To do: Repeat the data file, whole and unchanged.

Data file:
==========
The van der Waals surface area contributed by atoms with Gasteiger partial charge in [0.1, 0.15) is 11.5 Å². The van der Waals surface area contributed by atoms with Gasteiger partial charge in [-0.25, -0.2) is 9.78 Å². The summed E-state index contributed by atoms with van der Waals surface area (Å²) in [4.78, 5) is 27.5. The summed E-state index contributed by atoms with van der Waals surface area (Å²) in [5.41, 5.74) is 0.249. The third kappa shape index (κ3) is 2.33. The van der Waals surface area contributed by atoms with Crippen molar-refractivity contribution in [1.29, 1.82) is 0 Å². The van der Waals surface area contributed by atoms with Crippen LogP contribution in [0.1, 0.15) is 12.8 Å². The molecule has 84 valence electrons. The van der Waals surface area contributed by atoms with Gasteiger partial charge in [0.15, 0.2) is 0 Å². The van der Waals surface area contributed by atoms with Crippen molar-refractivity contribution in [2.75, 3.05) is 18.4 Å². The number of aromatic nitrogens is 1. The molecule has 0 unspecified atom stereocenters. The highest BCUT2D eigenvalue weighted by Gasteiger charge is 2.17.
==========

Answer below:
The van der Waals surface area contributed by atoms with Gasteiger partial charge in [0.1, 0.15) is 11.5 Å². The van der Waals surface area contributed by atoms with Gasteiger partial charge in [-0.25, -0.2) is 9.78 Å². The summed E-state index contributed by atoms with van der Waals surface area (Å²) in [4.78, 5) is 27.5. The summed E-state index contributed by atoms with van der Waals surface area (Å²) in [5.41, 5.74) is 0.249. The third kappa shape index (κ3) is 2.33. The van der Waals surface area contributed by atoms with Crippen molar-refractivity contribution in [1.29, 1.82) is 0 Å². The van der Waals surface area contributed by atoms with Crippen LogP contribution in [0.1, 0.15) is 12.8 Å². The molecule has 84 valence electrons. The van der Waals surface area contributed by atoms with Gasteiger partial charge in [0.15, 0.2) is 0 Å². The van der Waals surface area contributed by atoms with Crippen molar-refractivity contribution in [2.75, 3.05) is 18.4 Å². The number of aromatic nitrogens is 1. The molecule has 0 unspecified atom stereocenters. The highest BCUT2D eigenvalue weighted by Gasteiger charge is 2.17.